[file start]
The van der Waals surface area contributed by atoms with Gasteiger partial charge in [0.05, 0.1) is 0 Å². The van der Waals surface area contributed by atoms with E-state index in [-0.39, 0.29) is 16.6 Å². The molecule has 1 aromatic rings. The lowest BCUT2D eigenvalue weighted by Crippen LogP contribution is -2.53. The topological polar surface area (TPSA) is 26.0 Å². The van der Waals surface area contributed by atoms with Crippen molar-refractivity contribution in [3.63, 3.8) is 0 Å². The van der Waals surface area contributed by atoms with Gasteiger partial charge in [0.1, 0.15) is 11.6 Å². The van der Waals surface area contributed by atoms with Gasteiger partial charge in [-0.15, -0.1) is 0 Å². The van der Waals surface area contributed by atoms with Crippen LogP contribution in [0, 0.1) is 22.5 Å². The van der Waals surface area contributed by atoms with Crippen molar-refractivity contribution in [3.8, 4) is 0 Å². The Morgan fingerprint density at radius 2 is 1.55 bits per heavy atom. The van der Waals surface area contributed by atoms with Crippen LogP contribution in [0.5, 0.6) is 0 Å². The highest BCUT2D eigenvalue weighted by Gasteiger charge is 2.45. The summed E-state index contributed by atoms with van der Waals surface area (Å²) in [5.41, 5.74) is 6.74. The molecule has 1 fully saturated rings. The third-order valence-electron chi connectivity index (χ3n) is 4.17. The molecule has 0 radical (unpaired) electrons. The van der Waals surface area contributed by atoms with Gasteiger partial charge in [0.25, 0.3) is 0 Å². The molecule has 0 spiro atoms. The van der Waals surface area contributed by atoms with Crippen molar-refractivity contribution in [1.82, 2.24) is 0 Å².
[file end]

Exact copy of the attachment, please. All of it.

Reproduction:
The van der Waals surface area contributed by atoms with Gasteiger partial charge in [0.05, 0.1) is 0 Å². The van der Waals surface area contributed by atoms with E-state index in [-0.39, 0.29) is 16.6 Å². The molecule has 1 aromatic rings. The lowest BCUT2D eigenvalue weighted by Crippen LogP contribution is -2.53. The topological polar surface area (TPSA) is 26.0 Å². The van der Waals surface area contributed by atoms with Crippen molar-refractivity contribution in [3.63, 3.8) is 0 Å². The van der Waals surface area contributed by atoms with Gasteiger partial charge in [0.1, 0.15) is 11.6 Å². The van der Waals surface area contributed by atoms with Gasteiger partial charge in [-0.15, -0.1) is 0 Å². The van der Waals surface area contributed by atoms with Crippen LogP contribution in [0, 0.1) is 22.5 Å². The van der Waals surface area contributed by atoms with Crippen molar-refractivity contribution in [3.8, 4) is 0 Å². The Morgan fingerprint density at radius 2 is 1.55 bits per heavy atom. The van der Waals surface area contributed by atoms with Crippen LogP contribution in [0.5, 0.6) is 0 Å². The highest BCUT2D eigenvalue weighted by Gasteiger charge is 2.45. The summed E-state index contributed by atoms with van der Waals surface area (Å²) in [5.41, 5.74) is 6.74. The molecule has 1 fully saturated rings. The third-order valence-electron chi connectivity index (χ3n) is 4.17. The molecule has 0 radical (unpaired) electrons. The van der Waals surface area contributed by atoms with Gasteiger partial charge in [0.25, 0.3) is 0 Å². The molecule has 0 spiro atoms. The van der Waals surface area contributed by atoms with Crippen molar-refractivity contribution in [1.82, 2.24) is 0 Å².